In the past, bullying was limited to the classroom or the playground. Kids have always called each other names or have tried to embarrass each other, or even used physical force to get things (usually money) from each other. While this kind of behavior has never been encouraged, such antics were often dismissed as “kids being kids.”
But with the advent of the Internet — specifically, social media and smartphones that allow anyone to share anything with a wide audience at any time — bullying has taken a meaner and more serious tone. No longer are children limited to a short recess or a few minutes between classes to bombard their victims with nasty taunts, but now they can send harassing texts and post embarrassing pictures and statements on social media. Basically, they can make each other’s lives miserable 24/7.
According to a January 2013 poll, nearly 60 percent of kids report being the victim of some form of cyberbullying. A third of all teens have received threats via email, text or social media. However, the majority of kids never tell anyone about the bullying, meaning when things turn dire, parents, teachers and friends are blindsided by the revelations.
Law enforcement and child development experts alike contend parents are the best defense children have against cyberbullies. As the problem grows, they recommend parents do the following to keep their children safe from bullying.
Educate Your Child About Cyberbullying and How to Respond
The first step to protecting your child is to talk about cyberbullying and what it means. Let your child know you’re aware of the problem and that he can come to you for help if he thinks he is being bullied. Show them examples of cyberbullying and discuss why the messages are wrong. While you want to protect your child from becoming a victim, you also want to ensure your child does not become a bully, so tell them why the behavior is wrong.
Set Firm Limits
Cyberbullying occurs most often when children have unlimited, unrestricted access to Internet-connected devices. A child who retreats to his bedroom and gets online behind closed doors is more likely to become a victim (or a bully) than the child who can only get online for an hour or two a day on a family computer. To protect your kids, set rules about when and where they can use the Internet, and what activities and sites are acceptable. If the rules are broken, enforce consequences.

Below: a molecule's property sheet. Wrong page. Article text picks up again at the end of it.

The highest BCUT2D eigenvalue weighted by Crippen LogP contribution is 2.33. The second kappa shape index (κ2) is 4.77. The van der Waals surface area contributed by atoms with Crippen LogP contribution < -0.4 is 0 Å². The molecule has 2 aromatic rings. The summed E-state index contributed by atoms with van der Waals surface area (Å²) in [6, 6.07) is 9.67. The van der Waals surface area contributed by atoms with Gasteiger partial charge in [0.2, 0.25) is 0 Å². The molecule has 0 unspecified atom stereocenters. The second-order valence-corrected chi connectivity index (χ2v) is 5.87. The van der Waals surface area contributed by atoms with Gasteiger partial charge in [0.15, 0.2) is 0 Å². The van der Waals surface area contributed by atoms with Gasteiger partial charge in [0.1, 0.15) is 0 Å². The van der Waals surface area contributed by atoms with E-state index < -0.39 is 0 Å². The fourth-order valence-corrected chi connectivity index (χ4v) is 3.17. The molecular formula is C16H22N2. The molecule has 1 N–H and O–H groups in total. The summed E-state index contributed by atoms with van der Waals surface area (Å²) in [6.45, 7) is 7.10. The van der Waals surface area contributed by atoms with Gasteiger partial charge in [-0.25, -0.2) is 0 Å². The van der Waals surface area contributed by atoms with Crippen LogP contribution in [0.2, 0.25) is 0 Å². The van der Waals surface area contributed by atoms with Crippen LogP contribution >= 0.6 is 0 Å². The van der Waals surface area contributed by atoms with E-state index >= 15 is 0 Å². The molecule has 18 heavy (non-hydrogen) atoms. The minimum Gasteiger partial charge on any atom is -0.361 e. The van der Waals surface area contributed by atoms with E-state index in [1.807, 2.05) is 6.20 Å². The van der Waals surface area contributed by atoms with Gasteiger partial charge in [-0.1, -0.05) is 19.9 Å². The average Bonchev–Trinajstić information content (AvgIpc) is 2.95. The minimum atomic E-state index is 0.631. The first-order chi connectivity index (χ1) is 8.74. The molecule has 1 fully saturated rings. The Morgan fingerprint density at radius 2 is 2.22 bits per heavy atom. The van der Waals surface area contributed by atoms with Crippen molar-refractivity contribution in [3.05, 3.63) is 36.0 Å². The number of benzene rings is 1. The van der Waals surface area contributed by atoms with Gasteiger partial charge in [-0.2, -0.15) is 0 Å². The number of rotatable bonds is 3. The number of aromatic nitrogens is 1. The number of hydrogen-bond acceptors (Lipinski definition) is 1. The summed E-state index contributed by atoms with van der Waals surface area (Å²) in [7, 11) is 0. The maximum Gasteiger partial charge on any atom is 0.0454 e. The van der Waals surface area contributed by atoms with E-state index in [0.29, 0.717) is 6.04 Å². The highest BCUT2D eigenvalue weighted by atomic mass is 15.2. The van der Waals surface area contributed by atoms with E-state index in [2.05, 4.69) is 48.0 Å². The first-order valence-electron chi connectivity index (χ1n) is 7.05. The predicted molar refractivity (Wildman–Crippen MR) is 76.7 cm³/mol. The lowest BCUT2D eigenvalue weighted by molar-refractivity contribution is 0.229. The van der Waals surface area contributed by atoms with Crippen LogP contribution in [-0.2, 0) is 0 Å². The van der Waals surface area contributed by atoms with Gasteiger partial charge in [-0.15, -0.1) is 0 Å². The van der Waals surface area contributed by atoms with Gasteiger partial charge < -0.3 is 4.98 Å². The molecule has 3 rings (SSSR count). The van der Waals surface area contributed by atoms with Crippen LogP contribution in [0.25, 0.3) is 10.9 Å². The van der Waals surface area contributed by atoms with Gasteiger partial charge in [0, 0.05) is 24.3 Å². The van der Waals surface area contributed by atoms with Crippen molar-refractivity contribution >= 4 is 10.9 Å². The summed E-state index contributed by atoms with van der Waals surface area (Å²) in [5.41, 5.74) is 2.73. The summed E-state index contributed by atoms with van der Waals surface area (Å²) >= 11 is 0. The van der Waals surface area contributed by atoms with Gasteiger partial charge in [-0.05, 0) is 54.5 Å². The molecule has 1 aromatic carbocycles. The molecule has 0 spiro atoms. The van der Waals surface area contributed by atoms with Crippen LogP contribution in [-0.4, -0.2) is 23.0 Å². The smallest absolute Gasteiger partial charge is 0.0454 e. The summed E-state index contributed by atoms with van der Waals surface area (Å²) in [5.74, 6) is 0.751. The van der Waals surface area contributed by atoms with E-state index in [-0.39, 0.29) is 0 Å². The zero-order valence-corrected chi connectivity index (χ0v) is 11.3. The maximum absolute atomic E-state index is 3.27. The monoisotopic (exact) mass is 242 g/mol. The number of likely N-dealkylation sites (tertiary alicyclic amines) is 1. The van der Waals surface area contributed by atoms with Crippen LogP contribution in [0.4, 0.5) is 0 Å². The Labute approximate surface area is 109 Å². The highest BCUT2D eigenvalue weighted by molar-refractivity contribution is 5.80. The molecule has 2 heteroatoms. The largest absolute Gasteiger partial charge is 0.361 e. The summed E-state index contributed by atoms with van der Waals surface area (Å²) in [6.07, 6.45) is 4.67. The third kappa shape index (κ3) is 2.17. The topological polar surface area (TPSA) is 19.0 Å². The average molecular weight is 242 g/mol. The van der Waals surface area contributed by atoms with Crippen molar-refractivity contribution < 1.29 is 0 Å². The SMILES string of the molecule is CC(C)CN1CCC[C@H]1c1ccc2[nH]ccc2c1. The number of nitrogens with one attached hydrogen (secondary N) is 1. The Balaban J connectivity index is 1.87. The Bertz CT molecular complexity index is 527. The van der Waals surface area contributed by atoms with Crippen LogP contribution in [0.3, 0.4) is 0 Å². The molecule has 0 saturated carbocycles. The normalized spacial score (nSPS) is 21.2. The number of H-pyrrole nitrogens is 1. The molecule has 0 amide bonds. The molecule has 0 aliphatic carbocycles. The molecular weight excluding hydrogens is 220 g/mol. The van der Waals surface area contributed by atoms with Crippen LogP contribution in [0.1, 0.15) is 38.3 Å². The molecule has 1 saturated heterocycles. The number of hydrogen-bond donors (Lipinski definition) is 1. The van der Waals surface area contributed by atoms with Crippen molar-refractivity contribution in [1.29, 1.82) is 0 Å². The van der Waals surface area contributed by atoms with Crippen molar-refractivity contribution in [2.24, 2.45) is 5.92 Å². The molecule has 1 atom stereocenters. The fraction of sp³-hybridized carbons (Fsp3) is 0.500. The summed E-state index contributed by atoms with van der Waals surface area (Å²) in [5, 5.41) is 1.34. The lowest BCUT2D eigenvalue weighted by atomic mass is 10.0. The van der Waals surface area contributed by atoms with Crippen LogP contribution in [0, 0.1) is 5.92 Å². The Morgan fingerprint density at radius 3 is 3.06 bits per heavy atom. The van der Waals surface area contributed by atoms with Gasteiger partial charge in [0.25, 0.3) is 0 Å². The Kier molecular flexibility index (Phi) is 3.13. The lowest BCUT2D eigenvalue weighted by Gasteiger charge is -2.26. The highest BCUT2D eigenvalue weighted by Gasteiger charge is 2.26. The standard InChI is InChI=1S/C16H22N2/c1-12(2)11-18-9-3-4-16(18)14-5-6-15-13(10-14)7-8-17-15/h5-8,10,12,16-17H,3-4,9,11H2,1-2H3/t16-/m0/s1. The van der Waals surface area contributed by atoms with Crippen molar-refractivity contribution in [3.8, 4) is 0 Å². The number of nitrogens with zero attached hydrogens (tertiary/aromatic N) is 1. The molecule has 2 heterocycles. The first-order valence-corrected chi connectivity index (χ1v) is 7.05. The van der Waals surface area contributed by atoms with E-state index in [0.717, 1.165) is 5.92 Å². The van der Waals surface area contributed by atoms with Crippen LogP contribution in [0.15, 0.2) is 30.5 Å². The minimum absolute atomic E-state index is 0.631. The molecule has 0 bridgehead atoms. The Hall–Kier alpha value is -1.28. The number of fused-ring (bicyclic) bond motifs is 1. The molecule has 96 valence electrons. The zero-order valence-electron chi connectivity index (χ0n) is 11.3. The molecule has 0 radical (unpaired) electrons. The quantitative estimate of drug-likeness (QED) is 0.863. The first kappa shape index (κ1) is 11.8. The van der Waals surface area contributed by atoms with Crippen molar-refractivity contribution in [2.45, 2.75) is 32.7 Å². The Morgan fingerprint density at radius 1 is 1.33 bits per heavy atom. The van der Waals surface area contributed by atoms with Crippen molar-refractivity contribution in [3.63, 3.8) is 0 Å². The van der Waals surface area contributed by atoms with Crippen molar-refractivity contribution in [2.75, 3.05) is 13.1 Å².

Know What’s Going On: Join Networks and Monitor What’s Happening
Your child might roll his eyes when you send him a friend request on Facebook, but tell him if he wants to use the social network, accepting the request is non-negotiable. Keeping an eye on social media interactions, as well as emails and text messages, lets you see what’s happening and intervene when necessary. Children are also less likely to send inappropriate or threatening messages when they know an adult is watching.
Get Help and Report Problems
You don’t have to complete a master’s program in Criminal Justice to know someone has gone too far. In some cases, a simple phone call to the bully’s parents can take care of the problem. In other cases, professional intervention is necessary. If your child is threatened, don’t hesitate to contact law enforcement for advice or help. Working with your child’s school can also reduce bullying incidents; your child’s teacher can help spot problems that lead to cyberbullying and take steps to prevent it.
Use Reputation-Monitoring Software
Following your child on social media can help you monitor their activities, but kids are tech-savvy and know how to hide or block their parents from certain posts or activities. Unless you have their password and can check up on them, you might miss signs of bullying. Consider using a reputation-monitoring service that regularly searches the Internet for mentions of someone’s name, so you can see what’s happening behind the scenes.
With the tragic stories of children being hurt — or hurting themselves — as a result of bullying, it might be tempting to forbid your children from using the Internet at all; yet that’s unrealistic in today’s connected world. Instead, teaching your child to identify and report bullies, and staying on top of their online communications, will go a long way toward keeping them happy, healthy and safe.
About the Author: Law enforcement officer Isabelle Hughes works as a member of her community’s task force on bullying. She writes about bullying and other issues affecting young people for her local newspaper.